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Old 06-01-2013, 09:07 PM
 
Location: South Beach and DT Raleigh
11,810 posts, read 18,796,055 times
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Quote:
Originally Posted by ManoftheNorth View Post
The reasons these cities have lost population are varied, but the most important factors would be:

3) Changes in household sizes, so that a house in Chicago that might have had a large immigrant family with many children living in it in 1940 might now have a childless Yuppie couple
^This.

Most US cities that are gentrifying are doing so on this sort of model. Space that once housed 6 people with one working class income now houses 1 or 2 professionals with much deeper pockets. The infusion of money that this sort of gentrification brings allows cities to become more financially stable as the RE values and local spending contribute to the tax base while reducing the burdens of the city itself on infrastructure like schools because there are less children than decades past. The trick for these cities to stay healthy is to find a way to retain these yuppies in the event that they have kids. They must balance the infrastructure investments like schools and not close too many as to cause young families to leave. On the other hand, they can't keep too many open and drain the city of money. It's a tight rope walk.

I see the young family dynamic playing out in Miami right now. When I moved into my high rise in 2002, hardly a kid was to be found. Now there are over 40 kids in the building and these young families are staying because the infrastructure for them does exist.
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Old 06-01-2013, 10:45 PM
 
Location: St. Louis
1,221 posts, read 2,273,908 times
Reputation: 770
Quote:
Originally Posted by rnc2mbfl View Post
^This.

Most US cities that are gentrifying are doing so on this sort of model. Space that once housed 6 people with one working class income now houses 1 or 2 professionals with much deeper pockets. The infusion of money that this sort of gentrification brings allows cities to become more financially stable as the RE values and local spending contribute to the tax base while reducing the burdens of the city itself on infrastructure like schools because there are less children than decades past. The trick for these cities to stay healthy is to find a way to retain these yuppies in the event that they have kids. They must balance the infrastructure investments like schools and not close too many as to cause young families to leave. On the other hand, they can't keep too many open and drain the city of money. It's a tight rope walk.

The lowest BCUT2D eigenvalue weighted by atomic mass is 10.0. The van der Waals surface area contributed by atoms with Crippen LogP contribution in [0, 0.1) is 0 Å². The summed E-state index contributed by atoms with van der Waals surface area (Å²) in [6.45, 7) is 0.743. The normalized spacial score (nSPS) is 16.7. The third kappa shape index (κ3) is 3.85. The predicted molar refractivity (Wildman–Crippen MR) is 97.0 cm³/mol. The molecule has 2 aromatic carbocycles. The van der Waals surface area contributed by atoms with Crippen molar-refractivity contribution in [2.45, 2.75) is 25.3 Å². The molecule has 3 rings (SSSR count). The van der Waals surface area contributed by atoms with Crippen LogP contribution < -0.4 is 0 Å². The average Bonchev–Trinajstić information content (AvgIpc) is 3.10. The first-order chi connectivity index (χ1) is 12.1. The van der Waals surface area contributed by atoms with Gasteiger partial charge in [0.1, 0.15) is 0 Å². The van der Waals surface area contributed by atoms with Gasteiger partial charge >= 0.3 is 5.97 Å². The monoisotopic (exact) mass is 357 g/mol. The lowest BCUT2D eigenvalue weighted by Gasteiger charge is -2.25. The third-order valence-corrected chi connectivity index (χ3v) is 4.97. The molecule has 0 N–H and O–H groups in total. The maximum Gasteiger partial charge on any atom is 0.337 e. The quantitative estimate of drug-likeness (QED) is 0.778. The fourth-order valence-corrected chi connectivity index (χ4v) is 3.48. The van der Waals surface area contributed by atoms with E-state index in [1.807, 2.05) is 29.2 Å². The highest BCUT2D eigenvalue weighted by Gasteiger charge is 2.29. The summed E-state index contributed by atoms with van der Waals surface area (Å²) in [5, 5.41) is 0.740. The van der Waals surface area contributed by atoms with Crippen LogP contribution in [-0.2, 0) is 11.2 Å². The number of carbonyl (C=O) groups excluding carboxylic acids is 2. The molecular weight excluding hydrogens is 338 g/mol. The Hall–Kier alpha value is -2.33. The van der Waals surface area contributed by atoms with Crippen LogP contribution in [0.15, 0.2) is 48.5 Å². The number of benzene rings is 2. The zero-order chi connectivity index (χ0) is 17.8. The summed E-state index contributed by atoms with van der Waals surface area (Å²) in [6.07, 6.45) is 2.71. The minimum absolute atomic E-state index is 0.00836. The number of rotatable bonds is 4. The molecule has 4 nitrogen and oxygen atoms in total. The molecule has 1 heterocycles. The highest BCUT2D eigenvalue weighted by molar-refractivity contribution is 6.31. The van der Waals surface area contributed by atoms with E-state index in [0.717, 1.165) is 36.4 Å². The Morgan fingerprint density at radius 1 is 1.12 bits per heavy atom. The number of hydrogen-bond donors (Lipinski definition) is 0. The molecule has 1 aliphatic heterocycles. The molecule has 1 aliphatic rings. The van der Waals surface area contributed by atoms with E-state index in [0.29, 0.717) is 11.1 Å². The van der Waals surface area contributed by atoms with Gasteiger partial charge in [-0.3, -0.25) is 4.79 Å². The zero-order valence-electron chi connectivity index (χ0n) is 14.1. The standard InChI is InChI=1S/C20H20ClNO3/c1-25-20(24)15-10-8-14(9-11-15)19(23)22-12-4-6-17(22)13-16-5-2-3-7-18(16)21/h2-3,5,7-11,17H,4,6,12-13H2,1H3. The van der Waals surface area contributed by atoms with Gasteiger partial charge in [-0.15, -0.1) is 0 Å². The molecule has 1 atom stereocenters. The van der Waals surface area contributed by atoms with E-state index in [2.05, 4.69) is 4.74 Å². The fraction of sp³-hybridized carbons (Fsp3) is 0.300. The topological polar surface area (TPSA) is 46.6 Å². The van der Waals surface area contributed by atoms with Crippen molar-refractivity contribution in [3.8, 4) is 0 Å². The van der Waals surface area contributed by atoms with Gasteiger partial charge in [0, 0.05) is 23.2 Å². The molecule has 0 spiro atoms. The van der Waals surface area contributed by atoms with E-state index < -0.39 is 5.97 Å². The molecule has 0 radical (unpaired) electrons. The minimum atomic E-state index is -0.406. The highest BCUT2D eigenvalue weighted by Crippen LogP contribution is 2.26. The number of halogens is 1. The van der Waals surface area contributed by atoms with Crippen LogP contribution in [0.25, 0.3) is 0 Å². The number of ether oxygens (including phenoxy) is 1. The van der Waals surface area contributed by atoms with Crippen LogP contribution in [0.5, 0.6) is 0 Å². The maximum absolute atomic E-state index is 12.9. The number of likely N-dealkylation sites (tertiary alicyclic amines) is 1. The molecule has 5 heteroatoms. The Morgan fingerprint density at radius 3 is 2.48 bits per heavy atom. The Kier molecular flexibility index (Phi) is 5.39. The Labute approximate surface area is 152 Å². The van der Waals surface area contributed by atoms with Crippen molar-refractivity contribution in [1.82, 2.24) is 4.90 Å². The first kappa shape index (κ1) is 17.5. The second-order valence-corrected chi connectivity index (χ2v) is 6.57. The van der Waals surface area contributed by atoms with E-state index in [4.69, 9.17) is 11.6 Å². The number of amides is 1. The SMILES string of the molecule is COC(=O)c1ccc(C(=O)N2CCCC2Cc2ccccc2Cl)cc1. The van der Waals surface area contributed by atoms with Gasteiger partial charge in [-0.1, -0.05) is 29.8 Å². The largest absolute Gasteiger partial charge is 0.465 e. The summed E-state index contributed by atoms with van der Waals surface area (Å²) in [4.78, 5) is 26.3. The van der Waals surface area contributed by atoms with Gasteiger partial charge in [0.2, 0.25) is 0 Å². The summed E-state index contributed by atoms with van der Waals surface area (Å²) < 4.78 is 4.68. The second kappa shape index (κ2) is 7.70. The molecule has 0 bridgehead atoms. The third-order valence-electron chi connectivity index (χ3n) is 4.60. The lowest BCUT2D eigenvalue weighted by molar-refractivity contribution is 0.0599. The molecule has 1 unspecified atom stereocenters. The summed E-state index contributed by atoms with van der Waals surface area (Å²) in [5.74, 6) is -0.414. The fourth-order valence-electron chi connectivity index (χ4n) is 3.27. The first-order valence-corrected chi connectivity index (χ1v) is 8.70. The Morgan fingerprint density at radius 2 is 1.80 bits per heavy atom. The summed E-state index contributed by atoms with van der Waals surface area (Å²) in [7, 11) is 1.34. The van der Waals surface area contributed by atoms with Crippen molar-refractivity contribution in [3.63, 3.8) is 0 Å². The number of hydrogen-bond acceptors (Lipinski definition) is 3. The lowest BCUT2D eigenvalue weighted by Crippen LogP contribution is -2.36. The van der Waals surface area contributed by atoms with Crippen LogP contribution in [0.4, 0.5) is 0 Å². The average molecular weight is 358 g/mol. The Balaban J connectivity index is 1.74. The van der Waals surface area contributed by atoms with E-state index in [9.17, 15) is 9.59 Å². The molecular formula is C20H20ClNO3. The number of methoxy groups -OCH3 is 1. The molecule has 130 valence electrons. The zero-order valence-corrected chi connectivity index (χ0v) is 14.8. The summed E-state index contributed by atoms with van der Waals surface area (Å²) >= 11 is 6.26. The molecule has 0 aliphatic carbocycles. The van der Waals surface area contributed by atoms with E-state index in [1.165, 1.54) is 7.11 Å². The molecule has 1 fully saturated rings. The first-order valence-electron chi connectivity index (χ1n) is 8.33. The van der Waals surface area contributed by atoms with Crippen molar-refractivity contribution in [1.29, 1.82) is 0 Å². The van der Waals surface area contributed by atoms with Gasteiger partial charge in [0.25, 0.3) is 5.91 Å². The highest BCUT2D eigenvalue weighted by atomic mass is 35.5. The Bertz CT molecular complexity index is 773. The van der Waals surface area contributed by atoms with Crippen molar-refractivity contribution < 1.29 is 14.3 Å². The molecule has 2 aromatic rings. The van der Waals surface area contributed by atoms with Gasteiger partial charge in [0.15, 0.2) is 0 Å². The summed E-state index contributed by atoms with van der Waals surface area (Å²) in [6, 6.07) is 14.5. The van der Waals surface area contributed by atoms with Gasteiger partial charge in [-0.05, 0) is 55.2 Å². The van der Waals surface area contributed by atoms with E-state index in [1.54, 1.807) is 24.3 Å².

I see the young family dynamic playing out in Miami right now. When I moved into my high rise in 2002, hardly a kid was to be found. Now there are over 40 kids in the building and these young families are staying because the infrastructure for them does exist.
This is true. Most of the most popular neighborhoods in St. Louis are actually still losing population but it's only because they're rehabbing 4-family flats into 2-families and rehabbing 2-families into single family homes. So while the population is declining (which looks bad on paper), the demographics of the neighborhoods are trending more middle and upper-middle class and the tax base is getting wealthier. This usually happens alongside an increase in small neighborhood businesses and other economic development. Population loss is initially a product of gentrification, but eventually I see no reason why these areas won't start gaining population once again.